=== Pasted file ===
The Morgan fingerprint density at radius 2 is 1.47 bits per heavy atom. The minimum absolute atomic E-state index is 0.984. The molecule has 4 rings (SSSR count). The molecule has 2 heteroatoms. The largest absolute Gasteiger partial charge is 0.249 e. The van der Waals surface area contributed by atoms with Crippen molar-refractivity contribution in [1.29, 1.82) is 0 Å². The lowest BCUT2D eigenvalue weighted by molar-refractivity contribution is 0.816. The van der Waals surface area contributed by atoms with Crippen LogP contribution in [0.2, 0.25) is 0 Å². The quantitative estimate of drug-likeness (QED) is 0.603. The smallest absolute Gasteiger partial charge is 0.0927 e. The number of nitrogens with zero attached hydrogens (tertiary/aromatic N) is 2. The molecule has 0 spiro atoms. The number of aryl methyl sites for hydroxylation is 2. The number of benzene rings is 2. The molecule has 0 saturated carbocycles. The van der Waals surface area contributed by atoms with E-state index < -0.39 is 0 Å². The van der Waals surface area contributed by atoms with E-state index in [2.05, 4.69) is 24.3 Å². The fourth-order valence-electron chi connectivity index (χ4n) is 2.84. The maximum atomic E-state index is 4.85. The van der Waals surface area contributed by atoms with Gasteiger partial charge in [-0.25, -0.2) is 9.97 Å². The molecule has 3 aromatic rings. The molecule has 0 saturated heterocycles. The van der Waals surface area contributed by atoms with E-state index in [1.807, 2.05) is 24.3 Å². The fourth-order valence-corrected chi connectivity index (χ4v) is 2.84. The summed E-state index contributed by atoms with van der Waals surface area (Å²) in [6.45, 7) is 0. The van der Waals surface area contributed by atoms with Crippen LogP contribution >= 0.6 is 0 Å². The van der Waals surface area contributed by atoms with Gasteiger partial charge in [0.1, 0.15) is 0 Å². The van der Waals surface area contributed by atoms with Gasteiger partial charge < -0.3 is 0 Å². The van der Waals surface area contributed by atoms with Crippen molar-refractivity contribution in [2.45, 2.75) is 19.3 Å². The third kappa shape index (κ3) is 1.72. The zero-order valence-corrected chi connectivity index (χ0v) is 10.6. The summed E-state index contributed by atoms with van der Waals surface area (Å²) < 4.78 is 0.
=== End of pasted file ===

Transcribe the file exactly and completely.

The Morgan fingerprint density at radius 2 is 1.47 bits per heavy atom. The minimum absolute atomic E-state index is 0.984. The molecule has 4 rings (SSSR count). The molecule has 2 heteroatoms. The largest absolute Gasteiger partial charge is 0.249 e. The van der Waals surface area contributed by atoms with Crippen molar-refractivity contribution in [1.29, 1.82) is 0 Å². The lowest BCUT2D eigenvalue weighted by molar-refractivity contribution is 0.816. The van der Waals surface area contributed by atoms with Crippen LogP contribution in [0.2, 0.25) is 0 Å². The quantitative estimate of drug-likeness (QED) is 0.603. The smallest absolute Gasteiger partial charge is 0.0927 e. The number of nitrogens with zero attached hydrogens (tertiary/aromatic N) is 2. The molecule has 0 spiro atoms. The number of aryl methyl sites for hydroxylation is 2. The number of benzene rings is 2. The molecule has 0 saturated carbocycles. The van der Waals surface area contributed by atoms with E-state index < -0.39 is 0 Å². The van der Waals surface area contributed by atoms with E-state index in [2.05, 4.69) is 24.3 Å². The fourth-order valence-electron chi connectivity index (χ4n) is 2.84. The maximum atomic E-state index is 4.85. The van der Waals surface area contributed by atoms with Gasteiger partial charge in [-0.25, -0.2) is 9.97 Å². The molecule has 3 aromatic rings. The molecule has 0 saturated heterocycles. The van der Waals surface area contributed by atoms with E-state index in [1.807, 2.05) is 24.3 Å². The fourth-order valence-corrected chi connectivity index (χ4v) is 2.84. The summed E-state index contributed by atoms with van der Waals surface area (Å²) in [6.45, 7) is 0. The van der Waals surface area contributed by atoms with Crippen LogP contribution >= 0.6 is 0 Å². The van der Waals surface area contributed by atoms with Gasteiger partial charge in [0.1, 0.15) is 0 Å². The van der Waals surface area contributed by atoms with Gasteiger partial charge < -0.3 is 0 Å². The van der Waals surface area contributed by atoms with Crippen molar-refractivity contribution in [2.45, 2.75) is 19.3 Å². The third kappa shape index (κ3) is 1.72. The zero-order valence-corrected chi connectivity index (χ0v) is 10.6. The summed E-state index contributed by atoms with van der Waals surface area (Å²) < 4.78 is 0.